Creating an offline voice-enabled timer with Electron & Vue

Smart devices are surprisingly dumb at voice recognition; to understand our commands, they merely pipe microphone data to a technology giant’s data center for processing. This creates uncomfortable privacy implications of a direct microphone connection from a private residence to a massive corporation. Smart home skills are useful, so what if we could recreate that experience locally, and keep our sensitive data to ourselves?

The voice timer lights up after hearing the wake word (“Computer”) then processes “Start a timer for three minutes and two seconds”

A voice-controlled timer is a great smart home skill that to have around. In the kitchen, you may have your hands occupied, or covered in flour. Let’s build a proof-of-concept timer app with Electron and Vue…


React is arguably the most popular GUI framework for the web. The advent of WebAssembly and the Web Audio API — combined with cutting-edge, miniaturized speech technology — can enhance web apps with a Voice User Interface, or VUI, powered entirely within the web browser itself. With a handful of npm packages and about ten lines of code, you can voice-enable React, creating a proof-of-concept that understands natural commands and requires no cloud connection.

Technology used for the demo, ordered by decreasing amount of purple

Start up a new React project

Create React App (CRA) is a popular starting point for building apps with React, and a natural choice. …


The Web Speech API contains powerful functionality that allows you to transcribe speech in the Chrome browser. However, it is not a suitable choice for always-listening functionality. In this tutorial, we’re going to make a quick Angular app that uses a wake word to trigger the Speech API for a completely hands-free voice interaction loop.

Technology stack logos for the demo

The Web Speech API, by its nature, is not always-listening (nor would that be practical: when it is active, it sends a continuous stream of microphone data to Google). To trigger this API with voice, we need a separate wake word detector (also known as…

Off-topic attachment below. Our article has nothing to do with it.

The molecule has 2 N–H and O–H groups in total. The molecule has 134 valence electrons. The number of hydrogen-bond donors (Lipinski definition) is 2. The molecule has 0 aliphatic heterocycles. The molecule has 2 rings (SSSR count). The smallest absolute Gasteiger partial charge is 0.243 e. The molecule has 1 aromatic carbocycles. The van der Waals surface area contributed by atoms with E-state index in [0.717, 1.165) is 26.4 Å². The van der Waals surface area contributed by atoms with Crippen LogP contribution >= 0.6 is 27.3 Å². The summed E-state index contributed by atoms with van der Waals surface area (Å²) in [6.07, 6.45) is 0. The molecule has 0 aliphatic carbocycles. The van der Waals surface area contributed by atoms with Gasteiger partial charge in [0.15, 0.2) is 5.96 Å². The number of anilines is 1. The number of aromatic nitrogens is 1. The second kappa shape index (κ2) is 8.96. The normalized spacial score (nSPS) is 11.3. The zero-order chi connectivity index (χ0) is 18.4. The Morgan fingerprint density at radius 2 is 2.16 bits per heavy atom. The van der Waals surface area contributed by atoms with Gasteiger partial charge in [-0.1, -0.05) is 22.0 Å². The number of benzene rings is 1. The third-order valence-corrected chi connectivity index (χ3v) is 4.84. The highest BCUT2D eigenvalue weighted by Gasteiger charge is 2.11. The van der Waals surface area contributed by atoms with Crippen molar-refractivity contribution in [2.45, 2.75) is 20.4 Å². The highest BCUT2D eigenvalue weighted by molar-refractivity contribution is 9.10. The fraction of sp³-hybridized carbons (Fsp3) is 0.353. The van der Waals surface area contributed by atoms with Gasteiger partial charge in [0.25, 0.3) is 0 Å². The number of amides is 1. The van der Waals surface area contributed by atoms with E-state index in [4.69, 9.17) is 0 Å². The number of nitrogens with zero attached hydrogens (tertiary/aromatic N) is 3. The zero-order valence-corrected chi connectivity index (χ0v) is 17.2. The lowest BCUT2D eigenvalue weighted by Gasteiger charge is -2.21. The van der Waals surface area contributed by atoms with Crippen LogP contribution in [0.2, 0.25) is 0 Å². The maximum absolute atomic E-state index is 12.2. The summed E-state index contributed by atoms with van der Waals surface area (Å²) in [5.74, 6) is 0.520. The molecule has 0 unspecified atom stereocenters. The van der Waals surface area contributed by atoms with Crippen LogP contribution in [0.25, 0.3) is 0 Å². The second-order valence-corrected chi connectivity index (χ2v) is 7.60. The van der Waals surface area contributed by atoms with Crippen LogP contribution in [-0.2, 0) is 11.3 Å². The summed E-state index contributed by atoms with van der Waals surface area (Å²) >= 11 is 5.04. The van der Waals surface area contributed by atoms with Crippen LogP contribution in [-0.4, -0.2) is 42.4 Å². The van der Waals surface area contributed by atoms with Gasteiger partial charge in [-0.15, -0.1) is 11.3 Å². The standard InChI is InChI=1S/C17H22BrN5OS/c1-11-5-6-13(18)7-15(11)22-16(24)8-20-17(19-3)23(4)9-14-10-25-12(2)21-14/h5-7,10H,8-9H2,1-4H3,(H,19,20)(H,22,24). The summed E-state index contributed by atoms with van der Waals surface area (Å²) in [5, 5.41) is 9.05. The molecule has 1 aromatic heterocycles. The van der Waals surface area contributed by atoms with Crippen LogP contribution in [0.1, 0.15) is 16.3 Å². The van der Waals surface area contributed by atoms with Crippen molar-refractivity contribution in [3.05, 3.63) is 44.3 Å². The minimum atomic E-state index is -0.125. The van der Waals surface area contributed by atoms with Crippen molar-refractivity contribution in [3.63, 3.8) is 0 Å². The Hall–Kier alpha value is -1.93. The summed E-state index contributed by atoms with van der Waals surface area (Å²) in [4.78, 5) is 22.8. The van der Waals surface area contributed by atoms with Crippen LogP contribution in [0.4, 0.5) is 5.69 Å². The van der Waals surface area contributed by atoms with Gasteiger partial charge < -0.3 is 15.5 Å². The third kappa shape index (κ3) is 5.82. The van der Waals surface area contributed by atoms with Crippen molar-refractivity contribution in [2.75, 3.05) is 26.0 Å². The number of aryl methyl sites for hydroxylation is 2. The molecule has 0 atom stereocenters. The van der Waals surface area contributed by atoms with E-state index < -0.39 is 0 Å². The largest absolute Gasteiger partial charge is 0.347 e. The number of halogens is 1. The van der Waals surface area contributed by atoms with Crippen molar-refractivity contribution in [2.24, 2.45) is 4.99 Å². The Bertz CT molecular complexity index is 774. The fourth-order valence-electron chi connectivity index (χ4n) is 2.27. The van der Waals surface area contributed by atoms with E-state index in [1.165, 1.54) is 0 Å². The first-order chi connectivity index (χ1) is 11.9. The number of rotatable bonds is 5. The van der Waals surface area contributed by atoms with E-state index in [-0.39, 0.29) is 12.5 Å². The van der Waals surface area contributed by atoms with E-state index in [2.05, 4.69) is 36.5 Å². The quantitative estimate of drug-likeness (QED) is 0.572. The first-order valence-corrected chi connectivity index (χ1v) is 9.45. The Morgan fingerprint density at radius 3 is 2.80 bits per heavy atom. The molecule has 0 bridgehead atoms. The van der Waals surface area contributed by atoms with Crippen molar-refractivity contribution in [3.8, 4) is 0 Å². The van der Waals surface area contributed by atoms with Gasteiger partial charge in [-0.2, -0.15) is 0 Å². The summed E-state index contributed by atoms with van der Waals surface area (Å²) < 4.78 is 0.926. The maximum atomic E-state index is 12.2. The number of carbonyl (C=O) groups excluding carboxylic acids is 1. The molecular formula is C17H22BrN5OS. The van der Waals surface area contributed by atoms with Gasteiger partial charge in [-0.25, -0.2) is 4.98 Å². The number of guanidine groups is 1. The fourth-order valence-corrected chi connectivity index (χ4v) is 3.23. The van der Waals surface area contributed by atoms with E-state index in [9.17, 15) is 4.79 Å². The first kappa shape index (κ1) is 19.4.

This article continues our journey of creating the voice interface for the food replicator from Star Trek, started in Part I.

In Part I, we set up a microphone, created a new NodeJS project, and used the Porcupine wake word engine to detect the trigger word “Computer”. Now we’ll handle the follow-on command: “Tea, Earl Grey, Hot”.

Running the “Replicator” Voice AI in NodeJS

If you wish, you can use Porcupine to wake up the application, then forward all the subsequent audio data to Amazon or Google’s cloud services. Instead, we’re going to create a Speech-to-Intent context: a bespoke speech model that is tuned for this purpose…


Articles on speech recognition have no shortage of Star Trek references. Indeed, in 2017 Amazon added the famous “Computer” wake word to Echo devices as an alias for “Alexa”, in a nod to the legendary television and film series. In 2021, it’s now possible to do recreate this experience on commodity hardware that processes voice privately and entirely offline. Let’s recreate the replicator, where Captain Picard orders his usual beverage, in NodeJS.

Private Voice AI understanding the captain’s beverage order, in NodeJS

The first step is the “Computer” wake word, or hotword: always-listening voice commands that serve to trigger a device to do something, including listening for subsequent (and typically…

David Bartle

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